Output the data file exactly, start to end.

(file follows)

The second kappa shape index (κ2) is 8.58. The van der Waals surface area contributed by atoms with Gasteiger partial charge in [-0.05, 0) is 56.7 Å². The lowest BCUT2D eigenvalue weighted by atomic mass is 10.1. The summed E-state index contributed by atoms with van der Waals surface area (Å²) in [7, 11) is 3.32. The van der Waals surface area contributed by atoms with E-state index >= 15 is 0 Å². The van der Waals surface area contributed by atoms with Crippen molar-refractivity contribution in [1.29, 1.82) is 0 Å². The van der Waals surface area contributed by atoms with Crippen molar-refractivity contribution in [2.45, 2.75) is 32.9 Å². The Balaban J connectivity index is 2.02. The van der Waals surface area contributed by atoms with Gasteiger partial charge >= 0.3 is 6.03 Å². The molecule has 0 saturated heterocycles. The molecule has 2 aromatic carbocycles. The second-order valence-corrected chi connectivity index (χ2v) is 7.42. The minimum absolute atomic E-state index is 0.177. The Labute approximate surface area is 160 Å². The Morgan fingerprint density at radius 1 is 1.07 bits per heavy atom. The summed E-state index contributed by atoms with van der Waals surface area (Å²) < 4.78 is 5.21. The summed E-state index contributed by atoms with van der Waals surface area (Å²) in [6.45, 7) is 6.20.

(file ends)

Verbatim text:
The second kappa shape index (κ2) is 8.58. The van der Waals surface area contributed by atoms with Gasteiger partial charge in [-0.05, 0) is 56.7 Å². The lowest BCUT2D eigenvalue weighted by atomic mass is 10.1. The summed E-state index contributed by atoms with van der Waals surface area (Å²) in [7, 11) is 3.32. The van der Waals surface area contributed by atoms with E-state index >= 15 is 0 Å². The van der Waals surface area contributed by atoms with Crippen molar-refractivity contribution in [1.29, 1.82) is 0 Å². The van der Waals surface area contributed by atoms with Crippen molar-refractivity contribution in [2.45, 2.75) is 32.9 Å². The Balaban J connectivity index is 2.02. The van der Waals surface area contributed by atoms with Gasteiger partial charge >= 0.3 is 6.03 Å². The molecule has 0 saturated heterocycles. The molecule has 2 aromatic carbocycles. The second-order valence-corrected chi connectivity index (χ2v) is 7.42. The minimum absolute atomic E-state index is 0.177. The Labute approximate surface area is 160 Å². The Morgan fingerprint density at radius 1 is 1.07 bits per heavy atom. The summed E-state index contributed by atoms with van der Waals surface area (Å²) < 4.78 is 5.21. The summed E-state index contributed by atoms with van der Waals surface area (Å²) in [6.45, 7) is 6.20.